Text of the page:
As the world’s econ­o­my rebounds from the COVID-19 pan­dem­ic, demand for oil and gas is set to increase — and so is the emis­sion of methane, a potent green­house gas with 80 times the heat-trap­ping pow­er of car­bon diox­ide. The fos­sil fuel indus­try is one of the biggest sources of human-gen­er­at­ed methane emis­sions, emit­ting 70 met­ric tons of the pol­lut­ing gas last year — rough­ly equiv­a­lent to all the car­bon diox­ide pro­duced by the Euro­pean Union.

Plug the leaks

Nat­ur­al gas is pro­duced by drilling or hydraulic frac­tur­ing (bet­ter known as frack­ing), and is also extract­ed as a byprod­uct of drilling for oil. Because the gas is invis­i­ble and odor­less, detect­ing leaks can be chal­leng­ing. And leaks can occur at any point in the process, from extrac­tion out of the ground to the moment where the gas is burned in a pow­er plant.

Among the most cost-effec­tive steps nat­ur­al gas pro­duc­ers can take is replac­ing old equip­ment, the EIA notes. Many pumps, valves and com­pres­sors on a gas-drilling pad emit methane in the course of their oper­a­tions, and tend to emit more as they age — espe­cial­ly if they aren’t main­tained. The EIA rec­om­mends replac­ing many com­po­nents ear­ly and replac­ing gas-pow­ered parts with elec­tri­fied ver­sions, which leak less gas in their operations.

Detect­ing leaks ear­ly and often, through tech­nol­o­gy such as infrared cam­eras or satel­lite imag­ing, can also help plug up leaks. The EIA also rec­om­mends elim­i­nat­ing the prac­tice of vent­ing, or releas­ing nat­ur­al gas straight into the atmos­phere, in order to emp­ty a pipe for main­te­nance or when extrac­tion com­pa­nies are get­ting rid of unwant­ed nat­ur­al gas to col­lect oil.

Nat­ur­al gas is essen­tial­ly just methane, and in many cas­es if you can avoid that methane leak, you can sell that gas for prof­it,” Christophe McGlade, the head of IEA’s Ener­gy Sup­ply Unit, told CBS MoneyWatch.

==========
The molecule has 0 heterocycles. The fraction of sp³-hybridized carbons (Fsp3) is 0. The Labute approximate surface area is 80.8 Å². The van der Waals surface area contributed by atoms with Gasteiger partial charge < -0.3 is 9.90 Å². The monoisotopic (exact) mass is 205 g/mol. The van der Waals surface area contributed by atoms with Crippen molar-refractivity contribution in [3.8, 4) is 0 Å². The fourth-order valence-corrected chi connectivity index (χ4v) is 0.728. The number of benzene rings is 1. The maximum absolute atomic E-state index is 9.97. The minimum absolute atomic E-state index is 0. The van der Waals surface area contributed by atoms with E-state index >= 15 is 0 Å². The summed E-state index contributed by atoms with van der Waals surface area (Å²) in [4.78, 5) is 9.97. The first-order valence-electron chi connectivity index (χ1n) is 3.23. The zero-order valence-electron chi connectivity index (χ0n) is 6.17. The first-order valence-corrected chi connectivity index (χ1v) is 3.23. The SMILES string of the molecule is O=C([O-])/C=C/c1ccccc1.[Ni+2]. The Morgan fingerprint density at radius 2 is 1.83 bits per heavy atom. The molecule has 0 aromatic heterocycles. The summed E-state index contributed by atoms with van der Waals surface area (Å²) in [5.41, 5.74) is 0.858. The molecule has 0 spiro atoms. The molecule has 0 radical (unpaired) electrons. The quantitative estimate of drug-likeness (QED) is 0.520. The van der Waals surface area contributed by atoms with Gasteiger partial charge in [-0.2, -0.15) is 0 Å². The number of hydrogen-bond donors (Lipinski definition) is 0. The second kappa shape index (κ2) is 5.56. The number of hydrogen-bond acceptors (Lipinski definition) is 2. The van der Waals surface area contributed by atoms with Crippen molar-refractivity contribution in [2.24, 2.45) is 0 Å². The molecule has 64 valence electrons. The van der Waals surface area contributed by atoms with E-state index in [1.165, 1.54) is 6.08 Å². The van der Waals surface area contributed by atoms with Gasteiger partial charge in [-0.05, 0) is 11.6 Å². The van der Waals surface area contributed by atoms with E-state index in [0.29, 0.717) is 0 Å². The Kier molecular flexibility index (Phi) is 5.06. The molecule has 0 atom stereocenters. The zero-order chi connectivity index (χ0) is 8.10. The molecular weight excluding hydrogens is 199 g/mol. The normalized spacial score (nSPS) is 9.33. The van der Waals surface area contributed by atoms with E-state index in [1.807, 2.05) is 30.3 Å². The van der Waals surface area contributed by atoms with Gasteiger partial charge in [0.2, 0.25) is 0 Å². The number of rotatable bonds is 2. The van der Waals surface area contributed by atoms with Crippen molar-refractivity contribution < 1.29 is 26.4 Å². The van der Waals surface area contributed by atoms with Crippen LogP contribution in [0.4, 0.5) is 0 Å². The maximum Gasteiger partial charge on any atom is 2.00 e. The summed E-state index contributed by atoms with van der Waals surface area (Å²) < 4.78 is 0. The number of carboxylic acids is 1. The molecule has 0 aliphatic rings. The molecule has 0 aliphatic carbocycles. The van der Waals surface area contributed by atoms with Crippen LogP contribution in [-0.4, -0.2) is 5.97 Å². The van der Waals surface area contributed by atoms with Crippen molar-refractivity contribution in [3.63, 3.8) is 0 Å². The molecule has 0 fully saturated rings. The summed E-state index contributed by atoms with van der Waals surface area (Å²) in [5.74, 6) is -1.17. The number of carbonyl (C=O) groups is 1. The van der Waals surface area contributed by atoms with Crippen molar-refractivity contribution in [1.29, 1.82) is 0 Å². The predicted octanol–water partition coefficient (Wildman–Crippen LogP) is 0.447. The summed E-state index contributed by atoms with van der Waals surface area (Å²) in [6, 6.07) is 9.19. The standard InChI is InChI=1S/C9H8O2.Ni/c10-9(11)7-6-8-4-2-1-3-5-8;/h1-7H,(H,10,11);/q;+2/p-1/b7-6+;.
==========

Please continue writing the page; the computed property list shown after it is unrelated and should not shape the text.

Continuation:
Big part of global warming”

These recov­ery steps all result in gas pro­duc­ers hav­ing more prod­uct to sell, so they tend to be more valu­able for the indus­try when the cost of gas is high. In the U.S., gas prices have been low for years, thanks to the frack­ing boom, and is one rea­son why U.S. oil and gas pro­duc­ers have been loath to crack down on methane leaks.

You have, I would­n’t say an over­sup­ply of gas, but you’re very flush with gas. So the finan­cial num­bers for reduc­ing [leaks] with no exter­nal pres­sure are actu­al­ly quite low,” said Dan Zim­mer­le, a senior research asso­ciate at the Ener­gy Insti­tute of Col­orado State University.

Recent research has shown that oil and gas extrac­tion emits much more methane gas than pre­vi­ous­ly believed. Satel­lite imag­ing last year revealed that the Per­mi­an Basin in West Texas was leak­ing enough methane every year to pow­er 7 mil­lion house­holds. Some 3.7% of the gas extract­ed from the area was lost as emis­sions, a study from the Envi­ron­men­tal Defense Fund found.

That fig­ure mat­ters because the leak­age rate of methane is direct­ly tied to its role as an osten­si­bly low-emis­sions fuel. If just 1% of cap­tured gas escapes, “there’s no doubt that it’s bet­ter than coal; there’s no doubt that it’s bet­ter than just about any fos­sil fuel source there is,” said Zimmerle.

At a leak­age rate of 2% or 2.5%, how­ev­er, burn­ing nat­ur­al gas has the same cli­mate impact as burn­ing coal. Research by oth­er sci­en­tists, includ­ing Robert Howarth, a pro­fes­sor of ecol­o­gy and envi­ron­men­tal biol­o­gy at Cor­nell Uni­ver­si­ty, shows that the oil and gas indus­try’s leak­age rate may be even high­er — approach­ing 4%.

Con­cen­tra­tions of methane in the Earth­’s atmos­phere have increased steadi­ly since about 2010, after stay­ing flat for the first decade of this century.

My research sug­gests that most of that is com­ing from the oil and gas indus­try, and it’s respon­si­ble for a big part of glob­al warm­ing,” Howarth said.

Con­gress recent­ly moved to crack down on green­house gas emis­sions from extrac­tion sites, open­ing the door for the Envi­ron­men­tal Pro­tec­tion Agency to craft tighter rules for the industry.

To date, human-caused green­house gas emis­sions have warmed the plan­et by about 1.1 degrees Cel­sius, research shows. About a quar­ter of that warm­ing is attrib­uted to methane, Howarth said.

Methane stays in the atmos­phere for a short­er peri­od of time than car­bon diox­ide, dis­si­pat­ing after sev­er­al decades, while CO2 stays in the atmos­phere for cen­turies. But methane can trap 80 times the heat of car­bon diox­ide dur­ing its lifes­pan, mak­ing it much more dam­ag­ing to the cli­mate short-term.

We should be doing any­thing we can to trim the rate of warm­ing,” Howarth said. “We can do a lot of dam­age in the next few years. You actu­al­ly run the risk of irre­versible, cat­a­stroph­ic warming.”